Note: This might be outdated, systemd supports "suspend-then-hibernate" at least since bookworm. See systemctl(1).

This page explains how to have a laptop first Suspend to RAM then after a some time save state to disk and power off completely. Inhibiting a system from suspending/hibernating is explained at Suspend.

Suspend on lid close

In order to trigger suspend on closing the lid, make sure that there is a line in /etc/systemd/logind.conf that reads HandleLidSwitch=suspend, and that it is not commented out (prefixed with #).

The default values are :

Example logind.conf:

# /etc/systemd/logind.conf
# All default lines with comments removed for clarity.

After making the change to logind.conf, run systemctl restart systemd-logind.service. After doing so closing the laptop's lid should cause the laptop to suspend..

If you are running a simple xsession, and want to make sure your screen locks on suspend, you can install the xscreensaver and xss-lock packages, and add the lines:

xscreensaver &
xss-lock -- xscreensaver-command --lock &

to your .xsession-file

From Suspend to Hibernate

When the laptop suspends to ram, it uses very little power, but the current session is not persisted to disk, so if the battery runs out, the system will be forced to do a full boot on resume. There are two ways around this: the classical way is hybrid-sleep: when suspending the machine also writes current state to disk, as with hibernate — so if power runs out no data is lost, and the session can be resumed.

Unfortunately hibernate, even with an solid-state drive, takes longer than entering suspend — and this can be inconvenient at times.

We can use the real-time wake timer to allow the system to wake up from sleep and go straight back to hibernation — if the system has been suspended for a given amount of time. With systemd, we can do this via a service unit; create the file /etc/systemd/system/suspend-sedation.service consisting of the following:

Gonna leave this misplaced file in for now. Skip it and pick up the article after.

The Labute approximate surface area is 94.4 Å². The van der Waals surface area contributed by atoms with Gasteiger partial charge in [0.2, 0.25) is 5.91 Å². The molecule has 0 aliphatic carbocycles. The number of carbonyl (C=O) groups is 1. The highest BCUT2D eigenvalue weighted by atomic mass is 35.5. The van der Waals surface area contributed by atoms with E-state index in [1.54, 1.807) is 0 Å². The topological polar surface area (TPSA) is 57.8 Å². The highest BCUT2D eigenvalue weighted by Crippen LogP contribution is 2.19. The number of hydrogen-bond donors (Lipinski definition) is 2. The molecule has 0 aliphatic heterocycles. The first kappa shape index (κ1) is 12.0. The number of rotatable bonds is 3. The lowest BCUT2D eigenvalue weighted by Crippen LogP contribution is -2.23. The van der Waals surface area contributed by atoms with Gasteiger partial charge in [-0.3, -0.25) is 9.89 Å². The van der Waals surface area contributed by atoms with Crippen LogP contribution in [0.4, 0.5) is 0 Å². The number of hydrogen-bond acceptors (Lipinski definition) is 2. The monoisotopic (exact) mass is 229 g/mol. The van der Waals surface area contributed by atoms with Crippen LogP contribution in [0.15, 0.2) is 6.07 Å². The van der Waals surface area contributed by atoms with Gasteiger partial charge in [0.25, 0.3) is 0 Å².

# /etc/systemd/system/suspend-sedation.service
Description=Hibernate after suspend


ExecStart=/usr/sbin/rtcwake --seconds $ALARM_SEC --auto --mode no
ExecStop=/bin/sh -c '\
NOW=$(date +%%s); \
if [ -z "$ALARM" ] || [ "$NOW" -ge "$ALARM" ]; then \
  echo "suspend-sedation: Woke up - no alarm set. Hibernating..."; \
  systemctl hibernate; \
else \
  echo "suspend-sedation: Woke up before alarm - normal wakeup."; \
  /usr/sbin/rtcwake --auto --mode disable; \
fi \


After creating this file, enable it: sudo systemctl enable suspend-sedation. Now you should be able to enter suspend-mode, either by closing the lid, or via systemctl suspend, and have the system suspend immediately, and be ready to wake up quickly for 5 minutes (300 seconds). After that time, the system should briefly wake up on its own, and immediately hibernate.

In order to see the messages logged by this unit, either use journalctl -u suspend-sedation, or look in /var/log/daemon.log for lines containing "suspend-sedation".

This solution is inspired by:, but uses the rtcwake command from the util-linux package (an essential package, it should be installed on all Debian systems by default). The --auto flag adjusts for the situation where the real-time clock might *not* be set to UTC — this is commonly the case on systems that dual-boot Microsoft Windows, for example.